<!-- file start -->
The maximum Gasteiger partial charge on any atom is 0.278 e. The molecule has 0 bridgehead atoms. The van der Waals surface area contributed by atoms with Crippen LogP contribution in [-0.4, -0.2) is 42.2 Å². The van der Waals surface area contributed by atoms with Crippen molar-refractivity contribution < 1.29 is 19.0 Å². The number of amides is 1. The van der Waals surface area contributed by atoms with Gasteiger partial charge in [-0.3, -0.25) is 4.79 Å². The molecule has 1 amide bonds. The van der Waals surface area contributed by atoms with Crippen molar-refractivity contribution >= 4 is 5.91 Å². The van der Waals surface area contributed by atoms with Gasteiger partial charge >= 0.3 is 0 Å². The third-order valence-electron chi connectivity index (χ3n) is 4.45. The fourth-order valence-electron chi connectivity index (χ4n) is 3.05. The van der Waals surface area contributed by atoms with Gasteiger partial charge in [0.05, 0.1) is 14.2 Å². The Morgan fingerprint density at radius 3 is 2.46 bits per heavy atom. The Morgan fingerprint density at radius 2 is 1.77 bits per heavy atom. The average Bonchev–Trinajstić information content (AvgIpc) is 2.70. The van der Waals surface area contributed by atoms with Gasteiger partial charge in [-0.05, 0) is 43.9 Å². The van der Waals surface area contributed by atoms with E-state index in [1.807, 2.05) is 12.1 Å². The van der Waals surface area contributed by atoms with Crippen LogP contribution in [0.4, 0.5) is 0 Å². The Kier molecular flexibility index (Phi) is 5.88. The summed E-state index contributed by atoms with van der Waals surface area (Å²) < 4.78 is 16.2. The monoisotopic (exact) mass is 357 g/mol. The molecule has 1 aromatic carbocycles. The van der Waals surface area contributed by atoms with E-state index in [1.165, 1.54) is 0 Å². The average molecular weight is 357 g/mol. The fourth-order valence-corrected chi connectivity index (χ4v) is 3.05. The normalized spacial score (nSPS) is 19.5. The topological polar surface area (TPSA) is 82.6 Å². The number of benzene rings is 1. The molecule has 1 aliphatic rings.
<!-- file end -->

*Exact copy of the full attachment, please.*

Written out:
The maximum Gasteiger partial charge on any atom is 0.278 e. The molecule has 0 bridgehead atoms. The van der Waals surface area contributed by atoms with Crippen LogP contribution in [-0.4, -0.2) is 42.2 Å². The van der Waals surface area contributed by atoms with Crippen molar-refractivity contribution < 1.29 is 19.0 Å². The number of amides is 1. The van der Waals surface area contributed by atoms with Gasteiger partial charge in [-0.3, -0.25) is 4.79 Å². The molecule has 1 amide bonds. The van der Waals surface area contributed by atoms with Crippen molar-refractivity contribution >= 4 is 5.91 Å². The van der Waals surface area contributed by atoms with Gasteiger partial charge >= 0.3 is 0 Å². The third-order valence-electron chi connectivity index (χ3n) is 4.45. The fourth-order valence-electron chi connectivity index (χ4n) is 3.05. The van der Waals surface area contributed by atoms with Gasteiger partial charge in [0.05, 0.1) is 14.2 Å². The Morgan fingerprint density at radius 3 is 2.46 bits per heavy atom. The Morgan fingerprint density at radius 2 is 1.77 bits per heavy atom. The average Bonchev–Trinajstić information content (AvgIpc) is 2.70. The van der Waals surface area contributed by atoms with Gasteiger partial charge in [-0.05, 0) is 43.9 Å². The van der Waals surface area contributed by atoms with E-state index in [1.807, 2.05) is 12.1 Å². The van der Waals surface area contributed by atoms with Crippen LogP contribution in [0.4, 0.5) is 0 Å². The Kier molecular flexibility index (Phi) is 5.88. The summed E-state index contributed by atoms with van der Waals surface area (Å²) < 4.78 is 16.2. The monoisotopic (exact) mass is 357 g/mol. The molecule has 1 aromatic carbocycles. The van der Waals surface area contributed by atoms with E-state index in [1.165, 1.54) is 0 Å². The average molecular weight is 357 g/mol. The fourth-order valence-corrected chi connectivity index (χ4v) is 3.05. The normalized spacial score (nSPS) is 19.5. The topological polar surface area (TPSA) is 82.6 Å². The number of benzene rings is 1. The molecule has 1 aliphatic rings.